Unleash Your Students’ Voices: The Power of Storytelling

You can also check out the post on using digital storytelling to empower your students’ voices.

The Power of Storytelling

After watching that video you may be feeling several things, not the least of which may be confusion. What was the point of that? Hopefully, if the title of this post hasn’t already revealed it, I will illuminate you. I shared that true story of my formative years to personalize this, so you may have more insight into my background and know where I’m coming from. Perhaps that will help you trust more of what I have to say and also make you feel more comfortable with sharing and taking a risk yourself. Also, I hope it showed the impact a story can have (even with one as weird and awkwardly told as mine.

You see stories can help forge connections more powerfully than nearly anything else. In fact, the stories we tell ourselves about our experiences can be more powerful than the experiences themselves. We relate the cause and effect of stories to our previous experiences to make connections and to gain understanding. Great stories bring out emotions, imagination, and connections. The story I told was about bridging gaps through shared experience. Stories are incredibly effective at that.

Cognitive Dissonance

hpcogdisfudgeunpleasanttruths-300x224People (like 2 teenage boys) only talk to people they like and hear information they like. That confirmation bias fuels our thoughts until we are confronted with conflicting information and experience cognitive dissonance. When that challenge happens people are faced with three choices:

  1. Dispute or reduce the importance of the challenge. “That’s just fake news.” “I can’t believe them, because, they’re just ignorant.”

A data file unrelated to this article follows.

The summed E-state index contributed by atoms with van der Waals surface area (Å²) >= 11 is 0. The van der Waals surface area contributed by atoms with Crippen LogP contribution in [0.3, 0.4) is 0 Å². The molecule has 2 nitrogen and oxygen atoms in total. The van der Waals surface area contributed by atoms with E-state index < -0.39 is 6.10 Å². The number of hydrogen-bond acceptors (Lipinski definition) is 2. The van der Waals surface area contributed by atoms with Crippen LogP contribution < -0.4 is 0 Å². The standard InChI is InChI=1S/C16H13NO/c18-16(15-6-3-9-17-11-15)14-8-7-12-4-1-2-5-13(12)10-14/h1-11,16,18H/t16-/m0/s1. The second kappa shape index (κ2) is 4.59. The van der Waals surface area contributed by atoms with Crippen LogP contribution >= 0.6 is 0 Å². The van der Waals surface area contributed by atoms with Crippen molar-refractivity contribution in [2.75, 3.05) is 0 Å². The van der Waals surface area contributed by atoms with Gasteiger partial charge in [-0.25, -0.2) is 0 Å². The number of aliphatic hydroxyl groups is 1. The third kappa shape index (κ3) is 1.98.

2. Find other new info to outweigh the challenge. “Well, I read this other thing online from another source (regardless of reliability) that says I’m right, so…”
  3. Alter your belief or behavior. “You know, I was mistaken and I’m glad to learn more.”

6315857220_3126f45e81_bThe third option rarely occurs, because, according to a study by Jonas Kaplan, our brains are wired to defend our ideas. Facts and bullet points will not change belief systems. The less you know about a subject the more likely you are to maintain your wrongly held ideas according to Dunning and Kruger. You will argue intensely in the face of opposing facts, and, even if you do ultimately change your mind, your brain is likely to convince you that you believed the new thing all along. How crazy is that? Now I know why we’re all so stubborn. We are always right and even when we accepted we were wrong, we were still right. There’s a reason fake news (on whatever end of the spectrum) is hard to ignore. That’s why story more than fact can determine who wins and argument or political race? Anyone up for a debate now? No?

“Facts are stubborn things; and whatever may be our wishes, our inclinations, or the dictates of our passion, they cannot alter the state of facts and evidence.”

John Adams

Though facts may be stubborn, it would appear our ignorance is often moresoInterestingly stories have the power to push through cognitive dissonance 22 times more powerfully than facts. In fact, the stories remain powerful even if the reader/listener is told in advance that the story is false or fictional. There are a number of reasons for that that are cognitive and cultural, but just know that the next time you are trying to convince someone, don’t give them a reason but rather spin them a yarn.